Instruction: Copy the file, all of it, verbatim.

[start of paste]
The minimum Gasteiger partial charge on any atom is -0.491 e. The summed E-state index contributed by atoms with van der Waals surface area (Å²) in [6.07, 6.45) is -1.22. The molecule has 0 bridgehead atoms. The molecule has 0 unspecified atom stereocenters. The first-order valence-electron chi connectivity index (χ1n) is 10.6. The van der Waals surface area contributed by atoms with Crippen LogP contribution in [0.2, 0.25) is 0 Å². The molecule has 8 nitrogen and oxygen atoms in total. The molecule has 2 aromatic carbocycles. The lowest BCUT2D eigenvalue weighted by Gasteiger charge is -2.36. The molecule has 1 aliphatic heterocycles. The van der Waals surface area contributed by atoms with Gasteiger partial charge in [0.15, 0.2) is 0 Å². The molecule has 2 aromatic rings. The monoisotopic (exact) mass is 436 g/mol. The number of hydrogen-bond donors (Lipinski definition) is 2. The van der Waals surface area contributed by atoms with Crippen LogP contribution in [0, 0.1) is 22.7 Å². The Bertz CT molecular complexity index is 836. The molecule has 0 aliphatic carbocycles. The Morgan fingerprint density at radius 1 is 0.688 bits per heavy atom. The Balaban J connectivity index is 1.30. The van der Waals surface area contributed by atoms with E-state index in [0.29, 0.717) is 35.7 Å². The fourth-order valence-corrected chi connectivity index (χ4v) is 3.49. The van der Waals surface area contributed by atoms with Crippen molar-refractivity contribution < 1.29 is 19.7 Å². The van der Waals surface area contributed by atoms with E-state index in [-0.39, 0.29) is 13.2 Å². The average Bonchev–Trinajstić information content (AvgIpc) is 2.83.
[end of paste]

The minimum Gasteiger partial charge on any atom is -0.491 e. The summed E-state index contributed by atoms with van der Waals surface area (Å²) in [6.07, 6.45) is -1.22. The molecule has 0 bridgehead atoms. The molecule has 0 unspecified atom stereocenters. The first-order valence-electron chi connectivity index (χ1n) is 10.6. The van der Waals surface area contributed by atoms with Crippen LogP contribution in [0.2, 0.25) is 0 Å². The molecule has 8 nitrogen and oxygen atoms in total. The molecule has 2 aromatic carbocycles. The lowest BCUT2D eigenvalue weighted by Gasteiger charge is -2.36. The molecule has 1 aliphatic heterocycles. The van der Waals surface area contributed by atoms with Gasteiger partial charge in [0.15, 0.2) is 0 Å². The molecule has 2 aromatic rings. The monoisotopic (exact) mass is 436 g/mol. The number of hydrogen-bond donors (Lipinski definition) is 2. The van der Waals surface area contributed by atoms with Crippen LogP contribution in [0, 0.1) is 22.7 Å². The Bertz CT molecular complexity index is 836. The molecule has 0 aliphatic carbocycles. The Morgan fingerprint density at radius 1 is 0.688 bits per heavy atom. The Balaban J connectivity index is 1.30. The van der Waals surface area contributed by atoms with E-state index in [0.29, 0.717) is 35.7 Å². The fourth-order valence-corrected chi connectivity index (χ4v) is 3.49. The van der Waals surface area contributed by atoms with Crippen molar-refractivity contribution < 1.29 is 19.7 Å². The van der Waals surface area contributed by atoms with E-state index in [-0.39, 0.29) is 13.2 Å². The average Bonchev–Trinajstić information content (AvgIpc) is 2.83.